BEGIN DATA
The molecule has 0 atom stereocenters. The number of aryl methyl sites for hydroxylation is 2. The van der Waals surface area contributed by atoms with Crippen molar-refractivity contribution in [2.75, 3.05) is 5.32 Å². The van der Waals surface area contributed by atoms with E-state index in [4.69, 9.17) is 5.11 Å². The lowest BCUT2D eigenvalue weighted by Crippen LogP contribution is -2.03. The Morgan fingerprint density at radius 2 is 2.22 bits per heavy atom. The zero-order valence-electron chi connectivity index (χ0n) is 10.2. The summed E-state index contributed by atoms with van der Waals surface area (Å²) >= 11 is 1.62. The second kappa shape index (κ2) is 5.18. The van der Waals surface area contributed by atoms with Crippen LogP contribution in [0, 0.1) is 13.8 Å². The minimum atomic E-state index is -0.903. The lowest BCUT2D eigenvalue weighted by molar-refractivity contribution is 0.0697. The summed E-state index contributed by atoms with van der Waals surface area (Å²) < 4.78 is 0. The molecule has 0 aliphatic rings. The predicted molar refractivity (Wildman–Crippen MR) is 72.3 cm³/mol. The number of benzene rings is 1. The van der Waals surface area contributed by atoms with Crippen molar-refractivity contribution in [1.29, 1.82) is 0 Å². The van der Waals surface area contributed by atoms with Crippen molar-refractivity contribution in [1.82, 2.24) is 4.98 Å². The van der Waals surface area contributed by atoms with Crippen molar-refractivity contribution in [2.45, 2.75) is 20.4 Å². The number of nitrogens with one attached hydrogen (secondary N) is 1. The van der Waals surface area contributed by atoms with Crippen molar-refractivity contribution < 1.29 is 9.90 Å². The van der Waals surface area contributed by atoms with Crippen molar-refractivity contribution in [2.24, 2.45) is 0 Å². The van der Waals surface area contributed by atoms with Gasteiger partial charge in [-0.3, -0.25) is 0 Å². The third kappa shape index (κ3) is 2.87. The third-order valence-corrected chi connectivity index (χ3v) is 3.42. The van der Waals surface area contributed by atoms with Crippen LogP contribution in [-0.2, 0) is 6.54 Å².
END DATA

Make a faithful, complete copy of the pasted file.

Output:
The molecule has 0 atom stereocenters. The number of aryl methyl sites for hydroxylation is 2. The van der Waals surface area contributed by atoms with Crippen molar-refractivity contribution in [2.75, 3.05) is 5.32 Å². The van der Waals surface area contributed by atoms with E-state index in [4.69, 9.17) is 5.11 Å². The lowest BCUT2D eigenvalue weighted by Crippen LogP contribution is -2.03. The Morgan fingerprint density at radius 2 is 2.22 bits per heavy atom. The zero-order valence-electron chi connectivity index (χ0n) is 10.2. The summed E-state index contributed by atoms with van der Waals surface area (Å²) >= 11 is 1.62. The second kappa shape index (κ2) is 5.18. The van der Waals surface area contributed by atoms with Crippen LogP contribution in [0, 0.1) is 13.8 Å². The minimum atomic E-state index is -0.903. The lowest BCUT2D eigenvalue weighted by molar-refractivity contribution is 0.0697. The summed E-state index contributed by atoms with van der Waals surface area (Å²) < 4.78 is 0. The molecule has 0 aliphatic rings. The predicted molar refractivity (Wildman–Crippen MR) is 72.3 cm³/mol. The number of benzene rings is 1. The van der Waals surface area contributed by atoms with Crippen molar-refractivity contribution in [1.29, 1.82) is 0 Å². The van der Waals surface area contributed by atoms with Crippen molar-refractivity contribution in [1.82, 2.24) is 4.98 Å². The van der Waals surface area contributed by atoms with Crippen molar-refractivity contribution in [2.45, 2.75) is 20.4 Å². The number of nitrogens with one attached hydrogen (secondary N) is 1. The van der Waals surface area contributed by atoms with Crippen molar-refractivity contribution < 1.29 is 9.90 Å². The van der Waals surface area contributed by atoms with Crippen molar-refractivity contribution in [2.24, 2.45) is 0 Å². The van der Waals surface area contributed by atoms with Gasteiger partial charge in [-0.3, -0.25) is 0 Å². The third kappa shape index (κ3) is 2.87. The third-order valence-corrected chi connectivity index (χ3v) is 3.42. The van der Waals surface area contributed by atoms with Crippen LogP contribution in [-0.2, 0) is 6.54 Å².